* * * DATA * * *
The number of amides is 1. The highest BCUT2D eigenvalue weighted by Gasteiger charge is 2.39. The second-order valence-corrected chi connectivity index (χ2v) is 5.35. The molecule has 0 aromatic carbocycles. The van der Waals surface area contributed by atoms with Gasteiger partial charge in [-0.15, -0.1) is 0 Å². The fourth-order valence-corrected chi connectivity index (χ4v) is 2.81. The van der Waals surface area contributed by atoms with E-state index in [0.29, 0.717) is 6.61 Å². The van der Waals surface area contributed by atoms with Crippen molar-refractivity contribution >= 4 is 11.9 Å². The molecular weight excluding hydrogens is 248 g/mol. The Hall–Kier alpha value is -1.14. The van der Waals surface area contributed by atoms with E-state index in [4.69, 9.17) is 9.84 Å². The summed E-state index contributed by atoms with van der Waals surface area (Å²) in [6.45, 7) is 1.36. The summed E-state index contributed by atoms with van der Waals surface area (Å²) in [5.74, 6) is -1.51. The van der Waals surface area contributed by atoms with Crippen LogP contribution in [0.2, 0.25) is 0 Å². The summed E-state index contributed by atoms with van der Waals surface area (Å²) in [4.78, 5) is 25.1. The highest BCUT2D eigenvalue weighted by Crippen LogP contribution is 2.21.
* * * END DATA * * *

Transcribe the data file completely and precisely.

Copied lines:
The number of amides is 1. The highest BCUT2D eigenvalue weighted by Gasteiger charge is 2.39. The second-order valence-corrected chi connectivity index (χ2v) is 5.35. The molecule has 0 aromatic carbocycles. The van der Waals surface area contributed by atoms with Gasteiger partial charge in [-0.15, -0.1) is 0 Å². The fourth-order valence-corrected chi connectivity index (χ4v) is 2.81. The van der Waals surface area contributed by atoms with E-state index in [0.29, 0.717) is 6.61 Å². The van der Waals surface area contributed by atoms with Crippen molar-refractivity contribution >= 4 is 11.9 Å². The molecular weight excluding hydrogens is 248 g/mol. The Hall–Kier alpha value is -1.14. The van der Waals surface area contributed by atoms with E-state index in [4.69, 9.17) is 9.84 Å². The summed E-state index contributed by atoms with van der Waals surface area (Å²) in [6.45, 7) is 1.36. The summed E-state index contributed by atoms with van der Waals surface area (Å²) in [5.74, 6) is -1.51. The van der Waals surface area contributed by atoms with Crippen LogP contribution in [0.2, 0.25) is 0 Å². The summed E-state index contributed by atoms with van der Waals surface area (Å²) in [4.78, 5) is 25.1. The highest BCUT2D eigenvalue weighted by Crippen LogP contribution is 2.21.